In all movies- especially bad ones- the screenplay is usually the weakest link. Generally, we’re lucky if the script is just average and then maybe the director will be able to make it exciting. But “Kickboxer 5” has sucked on so many levels, so is it a surprise that the script is actually WORSE than the direction. I’ve alluded to its weaknesses in previous paragraphs, from the lame jokes to the poor character development. The rest of the dialogue is thinly veiled exposition and sometimes the context is so forced that I actually had a good laugh at it. There are a lot of plot holes, like how the cops say they can’t do anything against Negaal without evidence. Um, wasn’t Reeves THERE when his friend was killed? Did they not find the body of one of the villains who was dumped in the trash? Doesn’t anyone find it odd that everyone who Negaal contacts either signs up with him or dies? One fighter even confesses that Negaal’s reputation is common knowledge, but he figures that out before the law? THINK, WRITER! Whenever the characters hit a snag in the story, bullshit writing will save the day. Okay, so Croft sends a letter to his sister, apparently telling her to pick them up. But based on how that scene is done, there is no way she should know where exactly to go. He wrote it BEFORE they were told of the escape plan. I suppose it could just be a coincidence. Maybe the plan was once they were out, there were to go to the place they told her to wait at and it just so happened that the drop-off point was nearby. But that’s just as-if not more- stupid! Argh! Writer, at least try to write a coherent script! These mistakes are inexcusable!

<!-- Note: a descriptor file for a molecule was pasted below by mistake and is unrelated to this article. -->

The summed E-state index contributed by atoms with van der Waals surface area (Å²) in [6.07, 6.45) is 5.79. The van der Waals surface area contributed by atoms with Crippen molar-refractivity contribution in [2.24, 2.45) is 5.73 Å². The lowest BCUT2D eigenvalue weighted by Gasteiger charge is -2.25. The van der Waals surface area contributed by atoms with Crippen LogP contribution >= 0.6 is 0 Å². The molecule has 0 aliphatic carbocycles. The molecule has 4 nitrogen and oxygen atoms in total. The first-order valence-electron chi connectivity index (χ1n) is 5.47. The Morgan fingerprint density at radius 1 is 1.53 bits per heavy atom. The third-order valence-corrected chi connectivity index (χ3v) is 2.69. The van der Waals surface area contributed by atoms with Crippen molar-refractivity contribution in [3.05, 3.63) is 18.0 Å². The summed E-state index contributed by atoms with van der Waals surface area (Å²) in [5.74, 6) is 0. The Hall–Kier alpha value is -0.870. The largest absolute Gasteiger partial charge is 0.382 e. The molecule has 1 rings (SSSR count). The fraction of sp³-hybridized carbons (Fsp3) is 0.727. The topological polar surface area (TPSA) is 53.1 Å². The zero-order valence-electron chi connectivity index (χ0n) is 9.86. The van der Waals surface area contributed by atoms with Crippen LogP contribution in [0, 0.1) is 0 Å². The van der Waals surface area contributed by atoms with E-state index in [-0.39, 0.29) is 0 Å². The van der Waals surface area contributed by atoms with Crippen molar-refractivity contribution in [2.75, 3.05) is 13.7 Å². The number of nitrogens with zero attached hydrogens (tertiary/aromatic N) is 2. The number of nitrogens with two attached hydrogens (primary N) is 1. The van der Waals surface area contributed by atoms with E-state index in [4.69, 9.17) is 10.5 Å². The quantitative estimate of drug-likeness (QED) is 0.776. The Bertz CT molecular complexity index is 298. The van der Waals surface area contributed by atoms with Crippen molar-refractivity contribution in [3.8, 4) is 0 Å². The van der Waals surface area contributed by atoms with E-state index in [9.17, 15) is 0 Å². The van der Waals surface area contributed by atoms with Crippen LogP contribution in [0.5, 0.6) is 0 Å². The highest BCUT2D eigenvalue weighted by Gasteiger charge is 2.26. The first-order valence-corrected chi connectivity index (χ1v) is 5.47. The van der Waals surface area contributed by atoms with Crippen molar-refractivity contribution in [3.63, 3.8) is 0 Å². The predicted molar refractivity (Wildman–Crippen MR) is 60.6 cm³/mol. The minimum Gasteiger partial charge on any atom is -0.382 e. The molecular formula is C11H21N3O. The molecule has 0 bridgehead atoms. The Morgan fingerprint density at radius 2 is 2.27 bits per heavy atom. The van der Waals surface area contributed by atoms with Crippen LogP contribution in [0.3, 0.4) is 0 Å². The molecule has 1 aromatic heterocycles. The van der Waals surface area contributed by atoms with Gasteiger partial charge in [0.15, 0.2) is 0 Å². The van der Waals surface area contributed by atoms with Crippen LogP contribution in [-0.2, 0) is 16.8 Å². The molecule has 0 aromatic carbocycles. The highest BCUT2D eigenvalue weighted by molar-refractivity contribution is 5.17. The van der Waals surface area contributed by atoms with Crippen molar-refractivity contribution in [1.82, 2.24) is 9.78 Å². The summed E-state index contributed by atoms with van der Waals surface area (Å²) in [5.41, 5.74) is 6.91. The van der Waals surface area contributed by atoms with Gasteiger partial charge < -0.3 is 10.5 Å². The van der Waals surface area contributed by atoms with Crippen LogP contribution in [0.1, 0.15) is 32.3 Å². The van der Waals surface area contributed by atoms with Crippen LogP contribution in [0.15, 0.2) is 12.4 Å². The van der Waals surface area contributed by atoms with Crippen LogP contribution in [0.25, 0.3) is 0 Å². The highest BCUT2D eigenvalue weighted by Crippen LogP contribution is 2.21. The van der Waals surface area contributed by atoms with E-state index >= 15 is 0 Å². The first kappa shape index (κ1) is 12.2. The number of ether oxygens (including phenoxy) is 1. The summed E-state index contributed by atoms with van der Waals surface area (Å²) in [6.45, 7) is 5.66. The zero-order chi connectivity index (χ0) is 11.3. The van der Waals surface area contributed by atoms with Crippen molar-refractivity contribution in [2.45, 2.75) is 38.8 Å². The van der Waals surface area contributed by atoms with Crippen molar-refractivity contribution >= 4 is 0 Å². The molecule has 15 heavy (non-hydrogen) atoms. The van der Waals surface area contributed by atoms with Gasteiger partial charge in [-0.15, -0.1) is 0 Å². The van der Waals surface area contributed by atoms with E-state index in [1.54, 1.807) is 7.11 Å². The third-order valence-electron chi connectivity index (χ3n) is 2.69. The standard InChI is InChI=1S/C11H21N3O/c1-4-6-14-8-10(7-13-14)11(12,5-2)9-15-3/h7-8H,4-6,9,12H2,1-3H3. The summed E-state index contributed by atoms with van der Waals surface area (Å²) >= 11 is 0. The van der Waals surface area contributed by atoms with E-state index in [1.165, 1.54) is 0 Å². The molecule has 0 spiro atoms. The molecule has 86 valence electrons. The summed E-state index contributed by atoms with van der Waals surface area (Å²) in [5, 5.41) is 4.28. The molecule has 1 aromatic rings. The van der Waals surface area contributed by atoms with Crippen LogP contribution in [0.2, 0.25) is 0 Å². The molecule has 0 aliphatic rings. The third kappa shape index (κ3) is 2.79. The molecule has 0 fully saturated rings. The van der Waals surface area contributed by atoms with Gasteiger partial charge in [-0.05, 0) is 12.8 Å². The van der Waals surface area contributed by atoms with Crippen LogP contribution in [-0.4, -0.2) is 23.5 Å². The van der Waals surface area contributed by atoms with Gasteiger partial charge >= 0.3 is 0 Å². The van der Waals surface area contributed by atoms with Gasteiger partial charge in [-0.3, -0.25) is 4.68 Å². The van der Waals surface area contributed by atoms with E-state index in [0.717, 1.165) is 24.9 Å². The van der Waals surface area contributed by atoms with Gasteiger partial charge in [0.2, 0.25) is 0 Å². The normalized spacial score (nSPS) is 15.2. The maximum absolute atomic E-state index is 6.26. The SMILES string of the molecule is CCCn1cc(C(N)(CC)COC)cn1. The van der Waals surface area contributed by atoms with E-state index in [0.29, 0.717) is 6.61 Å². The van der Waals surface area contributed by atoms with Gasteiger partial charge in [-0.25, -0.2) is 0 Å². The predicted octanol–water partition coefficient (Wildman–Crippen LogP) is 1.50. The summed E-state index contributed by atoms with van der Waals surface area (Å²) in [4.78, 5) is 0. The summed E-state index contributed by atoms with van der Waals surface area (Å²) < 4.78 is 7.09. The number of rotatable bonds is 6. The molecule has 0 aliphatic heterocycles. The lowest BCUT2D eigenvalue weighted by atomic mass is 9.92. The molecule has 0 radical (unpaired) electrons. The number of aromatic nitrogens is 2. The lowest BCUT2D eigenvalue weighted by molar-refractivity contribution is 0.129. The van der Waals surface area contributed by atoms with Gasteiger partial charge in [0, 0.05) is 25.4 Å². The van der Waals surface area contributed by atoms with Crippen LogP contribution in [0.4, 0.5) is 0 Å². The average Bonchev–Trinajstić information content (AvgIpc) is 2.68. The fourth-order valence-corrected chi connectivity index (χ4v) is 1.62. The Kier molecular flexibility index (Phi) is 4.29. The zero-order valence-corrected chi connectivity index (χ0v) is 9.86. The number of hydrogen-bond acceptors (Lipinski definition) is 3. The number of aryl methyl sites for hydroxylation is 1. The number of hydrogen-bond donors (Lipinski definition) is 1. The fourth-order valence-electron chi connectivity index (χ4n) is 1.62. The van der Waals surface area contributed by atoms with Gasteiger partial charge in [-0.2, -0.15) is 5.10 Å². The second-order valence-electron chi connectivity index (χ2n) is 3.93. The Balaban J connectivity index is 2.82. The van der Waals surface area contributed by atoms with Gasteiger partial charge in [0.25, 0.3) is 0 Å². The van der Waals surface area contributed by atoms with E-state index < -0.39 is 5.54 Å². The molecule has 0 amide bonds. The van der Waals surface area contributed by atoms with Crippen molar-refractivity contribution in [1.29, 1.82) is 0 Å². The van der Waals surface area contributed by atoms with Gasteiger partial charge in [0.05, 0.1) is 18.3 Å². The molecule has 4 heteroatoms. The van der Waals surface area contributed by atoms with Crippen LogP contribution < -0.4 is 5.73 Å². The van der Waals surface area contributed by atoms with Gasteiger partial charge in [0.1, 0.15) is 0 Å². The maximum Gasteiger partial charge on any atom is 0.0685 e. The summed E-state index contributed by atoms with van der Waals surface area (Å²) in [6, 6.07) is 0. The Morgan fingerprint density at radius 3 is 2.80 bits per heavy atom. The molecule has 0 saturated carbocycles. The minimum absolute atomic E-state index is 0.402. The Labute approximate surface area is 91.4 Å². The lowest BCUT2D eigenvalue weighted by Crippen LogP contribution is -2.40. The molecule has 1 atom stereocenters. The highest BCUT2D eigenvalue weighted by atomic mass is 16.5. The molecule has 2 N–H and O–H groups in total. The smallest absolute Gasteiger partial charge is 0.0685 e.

I thought “Kickboxer 2” was a cheap way to exploit the fans of “Kickboxer“, but now I’m becoming more sympathetic towards it. At least that movie tried. It pleased enough people that it acquired two (better) followups. “Kickboxer 5” is a film devoid of effort or skill, but apparently this backfired as there hasn’t been any sequels since then. It’s kind of a shame, as I do like Mark Dacascos and think he could’ve made a good lead. Sadly, the script, direction and choreography failed him. It’s just a bad, bad movie that makes its predecessors seem like respectable pieces of art. I just don’t see how anyone can like this. The best thing I can say about it is it could’ve been worse. It could’ve had modern day Steven Seagal in the leading role. It could’ve had shaky camerawork and incomprehensible editing. But this just keeps it from being “Against the Dark” bad and I’m pretty sure if this was made today, the director would utilize those obnoxious conventions too. But it wasn’t made in this decade, it is a 1990’s bad actioner, so those flaws had yet to take hold of the genre. Back then, we just had to endure slow paced action and cheesy dialogue, which is SLIGHTLY better than what is at the bottom of the barrel now. “Redemption: Kickboxer 5” was not the redemption of this series, it was its damnation. It is currently in hell with “American Ninja“, “Best of the Best” and “Bloodfist” franchises. May God have mercy on its soul.
Violence: It’s pretty light compared to the previous films.
Nudity: None. :(
Overall: “Kickboxer 5” is the worst of the “Kickboxer” movies and just thinking about that makes me shudder.